5 things about AI you may have missed today: Rishi Sunak’s quest for AI legacy, Nvidia’s AI chip dominance, more

Rishi Sunak’s quest for AI legacy on the global stage; Musk, Zuckerberg, and Gates to discuss AI at exclusive Capitol Summit; Federal Government introduces AI guidelines for public servants; AI leaders convene in Derry to explore AI’s impact on education- this and more in our daily roundup. Let us take a look.

1. Rishi Sunak’s quest to secure AI legacy

Rishi Sunak, aiming for a lasting legacy, is eyeing the AI opportunity. With a general election looming and poll numbers in a bad spot, the Prime Minister seeks to position the UK as the foremost authority in AI governance, envisioning it as his enduring achievement. Convincing nations to consolidate existing AI regulation efforts under the UK’s leadership will demand adept diplomacy, according to the Polito reports.

2. Musk, Zuckerberg, and Gates to discuss AI at exclusive Capitol Summit

Some of the tech industry’s biggest names, including Elon Musk, Mark Zuckerberg, and Bill Gates, will convene at a private Capitol summit this week, according to an NBC news report. The closed-door meeting, part of the Senate’s AI Insight Forum, aims to explore ways to regulate AI, a technology with the potential for significant impact. Expectations are high for this historic gathering, which will also draw lawyers, lobbyists, and reporters, with Musk’s presence adding to security measures. Simultaneously, a House Oversight subcommittee will examine federal agencies’ use of artificial intelligence.

3. Federal Government introduces AI guidelines for public servants

The federal government has issued new guidelines to regulate the use of artificial intelligence tools, including ChatGPT, by public servants. Treasury Board President Anita Anand emphasised responsible AI usage, with a focus on preventing bias and discrimination. As reported by CBC. The guidelines provide preliminary direction to employees and will be updated as necessary. While there are currently no penalties for non-compliance, existing legislation like the Privacy Act could potentially apply. The guidelines also highlight potential risks, including cybersecurity threats and privacy violations, associated with generative AI. Transparency is recommended when using AI for public communications and decision-making.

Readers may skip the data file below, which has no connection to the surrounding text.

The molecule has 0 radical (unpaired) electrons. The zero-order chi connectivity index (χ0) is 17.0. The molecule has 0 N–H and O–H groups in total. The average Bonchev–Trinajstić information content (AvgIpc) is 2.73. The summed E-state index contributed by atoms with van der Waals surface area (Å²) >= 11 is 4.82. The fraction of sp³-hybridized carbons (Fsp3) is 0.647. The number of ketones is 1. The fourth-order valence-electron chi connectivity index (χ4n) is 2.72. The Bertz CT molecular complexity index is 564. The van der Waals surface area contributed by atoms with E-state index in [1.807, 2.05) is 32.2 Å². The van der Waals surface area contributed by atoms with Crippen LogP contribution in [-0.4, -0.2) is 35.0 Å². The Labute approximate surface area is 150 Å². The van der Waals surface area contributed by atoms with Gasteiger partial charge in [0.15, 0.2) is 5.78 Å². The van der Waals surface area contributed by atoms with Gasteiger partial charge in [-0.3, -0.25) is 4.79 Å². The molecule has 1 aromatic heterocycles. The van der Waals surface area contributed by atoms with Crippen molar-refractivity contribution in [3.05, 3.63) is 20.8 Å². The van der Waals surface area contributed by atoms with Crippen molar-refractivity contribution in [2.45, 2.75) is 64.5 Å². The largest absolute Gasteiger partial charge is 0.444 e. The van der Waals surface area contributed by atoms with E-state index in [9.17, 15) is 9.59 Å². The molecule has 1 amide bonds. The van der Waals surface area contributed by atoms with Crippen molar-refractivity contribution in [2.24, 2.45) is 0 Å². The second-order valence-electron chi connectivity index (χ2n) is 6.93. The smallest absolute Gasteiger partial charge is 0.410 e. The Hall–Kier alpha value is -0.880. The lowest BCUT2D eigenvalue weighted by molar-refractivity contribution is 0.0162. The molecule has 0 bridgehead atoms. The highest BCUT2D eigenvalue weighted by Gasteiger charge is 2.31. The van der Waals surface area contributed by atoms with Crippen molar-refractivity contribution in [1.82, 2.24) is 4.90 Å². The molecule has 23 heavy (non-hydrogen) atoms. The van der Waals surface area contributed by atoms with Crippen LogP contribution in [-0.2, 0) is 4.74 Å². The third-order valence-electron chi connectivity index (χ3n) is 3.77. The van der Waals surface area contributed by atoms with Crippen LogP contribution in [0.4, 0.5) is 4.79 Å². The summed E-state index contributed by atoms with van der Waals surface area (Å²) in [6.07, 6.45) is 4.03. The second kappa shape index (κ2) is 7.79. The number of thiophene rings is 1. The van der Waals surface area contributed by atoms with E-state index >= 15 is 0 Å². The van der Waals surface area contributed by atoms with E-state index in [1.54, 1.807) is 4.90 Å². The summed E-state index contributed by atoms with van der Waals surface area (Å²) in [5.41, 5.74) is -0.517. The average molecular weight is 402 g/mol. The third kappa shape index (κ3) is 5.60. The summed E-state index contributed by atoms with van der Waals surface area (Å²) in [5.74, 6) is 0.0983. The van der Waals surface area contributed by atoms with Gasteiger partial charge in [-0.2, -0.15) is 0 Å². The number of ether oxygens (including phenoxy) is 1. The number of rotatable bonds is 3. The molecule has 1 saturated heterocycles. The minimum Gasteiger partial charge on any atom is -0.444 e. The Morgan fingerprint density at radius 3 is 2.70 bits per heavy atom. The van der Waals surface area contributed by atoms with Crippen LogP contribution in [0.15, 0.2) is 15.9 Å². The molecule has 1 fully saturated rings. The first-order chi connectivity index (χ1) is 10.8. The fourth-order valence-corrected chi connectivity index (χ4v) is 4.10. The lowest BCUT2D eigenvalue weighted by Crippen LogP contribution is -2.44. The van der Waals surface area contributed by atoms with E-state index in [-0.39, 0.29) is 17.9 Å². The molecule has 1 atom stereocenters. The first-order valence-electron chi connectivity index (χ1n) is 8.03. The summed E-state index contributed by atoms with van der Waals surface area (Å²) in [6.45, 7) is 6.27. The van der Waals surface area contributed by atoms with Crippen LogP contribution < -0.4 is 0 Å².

4. AI leaders convene in Derry to explore AI’s impact on education

AI experts have gathered in Derry to explore the impact of artificial intelligence on education, with Microsoft and the National Centre for AI presenting at Ulster University’s Magee Campus. GenAIEdu hosts workshops on AI-generated teaching material, emphasising its role in higher education. Speakers discussed AI’s potential benefits for coding, digital design, and industry. The summit aims to address challenges, ethics, and opportunities related to AI in education, fostering a balanced approach to its integration, according to the BBC report.

5. Nvidia’s AI chip dominance stifles funding for startup rivals

Nvidia’s dominant position in AI chip development has deterred funding for potential competitors, resulting in an 80% decrease in U.S. deals this quarter compared to the previous year. As Nvidia solidifies its presence in AI, venture financiers are hesitant to invest in startups aiming to enter the market due to the high costs of developing competing chips, with some fearing financial risks. U.S. chip startups raised $881.4 million through August, a decline from $1.79 billion during the same period in 2022, and the number of deals dropped significantly, according to the Reuters report.

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